“Barbuda, the land where time stands still.” My husband laughed as the airport agent made this comment while checking our passports and boarding passes in the Antigua airport. In response, the agent replied, “No, I’m serious. It’s really beautiful there.” We had hoped that Barbuda would live up to those expectations. I had read about the 17-mile-long beach, the bird sanctuary, and the natural beauty of this island. We were coming for just that experience, one without tourist attractions, without crowds, with just the sound of the waves and the feel of soft sand beneath our feet.
Barbuda is located in the eastern Caribbean, just 38 miles to the north of its sister state, Antigua. Granted independence in 1981, Antigua and Barbuda are one nation, but quite different in terms of population and development. Barbuda is home to approximately 1,800 people, most of whom live in Codrington, located in the center of the island adjacent to Codrington Lagoon, a Ramsar site, wetland of international importance, measuring 3600 hectares in area.
The first thing that strikes you when you reach the beach is that it seems to go on forever. There was no end in sight, as the strip of sand disappears around each corner of Low Bay, miles to the north and to the south from our resort. “Are you going to walk six miles in this direction or six miles in that direction?” was one of the first questions we heard upon arriving.
There are no big hotels here. In fact, there are few hotels at all on the island, adding to the feeling that you are here at your own private beach home. Every so often, along the beach, you will find evidence that you are not alone, a hand-written sign for a water taxi or tour, a clever “sculpture” of driftwood, or a small structure that offers food or drink when there are guests on the island, but those are few and far between.
Although minimally developed, the beach is pristine. Unlike other beaches we have visited which are undeveloped, the beach here has no debris, no washed up articles from careless boaters. This beach did not need a crew of hundreds raking the beach in the wee hours of the morning to look this way. The beauty, and the calm of the water, may have much to do with the reef visible in the distance, which protects the area from the Caribbean sea. Or perhaps the beach remains this way due to the dedication of a community of people committed to keeping this place naturally beautiful.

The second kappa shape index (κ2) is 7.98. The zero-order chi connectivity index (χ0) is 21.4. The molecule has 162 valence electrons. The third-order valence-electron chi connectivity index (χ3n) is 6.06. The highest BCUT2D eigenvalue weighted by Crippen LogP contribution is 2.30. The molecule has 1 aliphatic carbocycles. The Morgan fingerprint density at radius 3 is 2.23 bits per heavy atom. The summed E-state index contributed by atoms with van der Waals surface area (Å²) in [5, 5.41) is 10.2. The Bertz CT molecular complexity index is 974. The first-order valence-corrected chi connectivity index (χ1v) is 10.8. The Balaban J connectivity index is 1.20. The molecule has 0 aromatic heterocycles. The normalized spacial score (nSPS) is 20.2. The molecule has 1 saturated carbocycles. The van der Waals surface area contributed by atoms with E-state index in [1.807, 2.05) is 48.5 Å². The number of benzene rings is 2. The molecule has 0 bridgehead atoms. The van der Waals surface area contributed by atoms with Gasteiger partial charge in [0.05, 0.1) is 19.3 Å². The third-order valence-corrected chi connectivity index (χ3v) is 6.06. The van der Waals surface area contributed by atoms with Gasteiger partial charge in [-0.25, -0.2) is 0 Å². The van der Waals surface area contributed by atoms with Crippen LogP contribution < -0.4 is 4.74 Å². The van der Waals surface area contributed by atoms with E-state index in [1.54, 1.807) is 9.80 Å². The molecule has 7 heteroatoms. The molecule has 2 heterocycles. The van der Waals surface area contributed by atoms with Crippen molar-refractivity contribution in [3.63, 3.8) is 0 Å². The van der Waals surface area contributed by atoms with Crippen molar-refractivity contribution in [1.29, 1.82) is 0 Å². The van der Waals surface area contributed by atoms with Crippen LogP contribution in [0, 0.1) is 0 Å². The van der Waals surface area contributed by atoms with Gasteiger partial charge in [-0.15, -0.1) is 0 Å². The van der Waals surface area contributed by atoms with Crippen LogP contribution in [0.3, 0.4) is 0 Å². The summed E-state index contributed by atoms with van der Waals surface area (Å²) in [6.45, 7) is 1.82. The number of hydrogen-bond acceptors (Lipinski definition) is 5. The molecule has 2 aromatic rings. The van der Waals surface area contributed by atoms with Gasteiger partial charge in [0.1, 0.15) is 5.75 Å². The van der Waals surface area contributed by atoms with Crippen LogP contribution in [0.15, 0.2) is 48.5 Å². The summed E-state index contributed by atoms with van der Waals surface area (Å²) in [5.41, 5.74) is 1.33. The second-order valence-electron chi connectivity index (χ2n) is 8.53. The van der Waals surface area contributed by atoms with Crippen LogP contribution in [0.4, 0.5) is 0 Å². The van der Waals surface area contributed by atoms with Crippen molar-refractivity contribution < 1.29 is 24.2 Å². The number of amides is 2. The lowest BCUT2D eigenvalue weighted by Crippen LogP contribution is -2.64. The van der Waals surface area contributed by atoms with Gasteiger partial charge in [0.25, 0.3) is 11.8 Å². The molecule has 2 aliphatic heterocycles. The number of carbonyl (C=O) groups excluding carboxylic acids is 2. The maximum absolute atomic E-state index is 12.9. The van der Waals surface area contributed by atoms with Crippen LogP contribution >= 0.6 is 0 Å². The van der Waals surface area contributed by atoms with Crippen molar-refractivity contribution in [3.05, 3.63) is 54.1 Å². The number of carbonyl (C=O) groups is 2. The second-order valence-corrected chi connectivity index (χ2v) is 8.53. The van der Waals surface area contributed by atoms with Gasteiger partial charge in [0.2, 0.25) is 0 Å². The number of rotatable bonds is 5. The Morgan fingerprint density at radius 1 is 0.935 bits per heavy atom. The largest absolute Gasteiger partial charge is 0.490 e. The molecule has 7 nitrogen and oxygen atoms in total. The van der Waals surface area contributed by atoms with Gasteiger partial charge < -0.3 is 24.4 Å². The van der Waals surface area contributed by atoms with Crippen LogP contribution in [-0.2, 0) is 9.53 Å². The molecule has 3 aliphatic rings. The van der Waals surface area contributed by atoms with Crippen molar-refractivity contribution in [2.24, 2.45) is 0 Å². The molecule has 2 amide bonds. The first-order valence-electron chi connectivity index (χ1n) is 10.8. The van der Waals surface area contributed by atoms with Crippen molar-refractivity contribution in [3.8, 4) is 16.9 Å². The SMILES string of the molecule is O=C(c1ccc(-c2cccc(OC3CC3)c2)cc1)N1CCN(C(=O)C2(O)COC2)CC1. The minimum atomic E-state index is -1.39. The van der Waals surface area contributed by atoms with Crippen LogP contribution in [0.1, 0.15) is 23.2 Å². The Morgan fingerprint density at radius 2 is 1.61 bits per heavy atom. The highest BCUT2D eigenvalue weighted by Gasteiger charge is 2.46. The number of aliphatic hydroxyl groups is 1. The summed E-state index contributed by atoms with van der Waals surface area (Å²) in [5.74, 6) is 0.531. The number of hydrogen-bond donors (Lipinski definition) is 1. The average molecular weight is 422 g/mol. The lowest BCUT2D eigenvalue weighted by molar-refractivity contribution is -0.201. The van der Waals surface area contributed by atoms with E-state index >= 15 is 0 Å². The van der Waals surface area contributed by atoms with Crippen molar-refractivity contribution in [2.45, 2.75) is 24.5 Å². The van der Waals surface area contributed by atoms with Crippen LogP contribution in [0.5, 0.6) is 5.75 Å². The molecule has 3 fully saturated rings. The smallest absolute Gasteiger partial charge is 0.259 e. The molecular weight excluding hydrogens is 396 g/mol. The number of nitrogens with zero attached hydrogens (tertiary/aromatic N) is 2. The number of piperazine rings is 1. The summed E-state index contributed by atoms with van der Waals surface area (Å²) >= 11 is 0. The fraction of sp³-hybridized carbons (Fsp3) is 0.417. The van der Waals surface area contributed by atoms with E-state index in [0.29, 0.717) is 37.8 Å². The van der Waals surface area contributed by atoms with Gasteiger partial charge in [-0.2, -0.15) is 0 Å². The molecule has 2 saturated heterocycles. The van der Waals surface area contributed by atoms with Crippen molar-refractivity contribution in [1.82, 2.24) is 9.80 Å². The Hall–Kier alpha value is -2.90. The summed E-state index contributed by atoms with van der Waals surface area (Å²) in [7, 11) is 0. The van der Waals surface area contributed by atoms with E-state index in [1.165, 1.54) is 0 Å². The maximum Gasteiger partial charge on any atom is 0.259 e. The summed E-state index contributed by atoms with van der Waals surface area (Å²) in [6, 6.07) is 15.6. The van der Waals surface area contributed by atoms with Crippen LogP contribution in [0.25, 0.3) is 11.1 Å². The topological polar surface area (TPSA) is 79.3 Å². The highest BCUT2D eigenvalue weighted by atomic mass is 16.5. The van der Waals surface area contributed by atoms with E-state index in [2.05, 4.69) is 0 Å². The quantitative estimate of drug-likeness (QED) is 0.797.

The beach is bordered by water on both sides. The sea on one side and the lagoon on the other, and at points it feels as if you could touch both at the same time.
Even though it is so protected from the open water, the area is teeming with wildlife. Bird lovers will rejoice with the variety of birds which glide over the land and sea. Barbuda is home to the Frigate Bird Sanctuary, the largest colony of frigate birds, Fregata magnificens, over 5,000 in number. Barbuda is not just for the birds. In just a few short days, we saw numerous baby black-tipped sharks, a ray, a number of sea turtles, and countless varieties of fish, all along the stretch of beach in front of our resort.
Barbudans take a very strong interest in preserving the natural beauty of the island. When we flew over from Antigua, we met two people who were part of the Blue Halo Initiative, a Waitt Institute program to assist in preserving natural ocean resources, training Barbudans in recognizing hawksbill turtle nesting sites and working to protect them from predators. One night while on the island, we observed the group walking along the beach, pointing out nesting sites, as part of this educational initiative.
The sand is soft, although loaded with small shells along the water line. In the morning and evening, you can see patches of the pink color which are not so apparent in the bright sunlight of the day. You will run out of energy before you walk out of beach.
In visiting Barbuda, I recalled reading comments of travelers who made their way to the Caribbean many years ago, people who spoke with a bit of sadness about how simple and beautiful the islands once were and how much things have changed. In overhearing discussions among Barbudans about what is best for the island, I understand their reluctance to take on more tourism. They really have something special here. If you desire nightlife, shopping, and many organized activities for visitors, you are in the wrong place. If you want to enjoy the islands for the simple perfection of the sand and the sea, take a trip to Barbuda. You won’t be disappointed. It truly is one of those places where “time stands still,” and thankfully, it does.
Curious on how to get to Barbuda? Read our detailed report here, including video of the flight from Antigua!
Up next will be a detailed review of our gorgeous resort, Lighthouse Bay. Later, we’ll take a water taxi across the lagoon and visit Codrington. Stay tuned!
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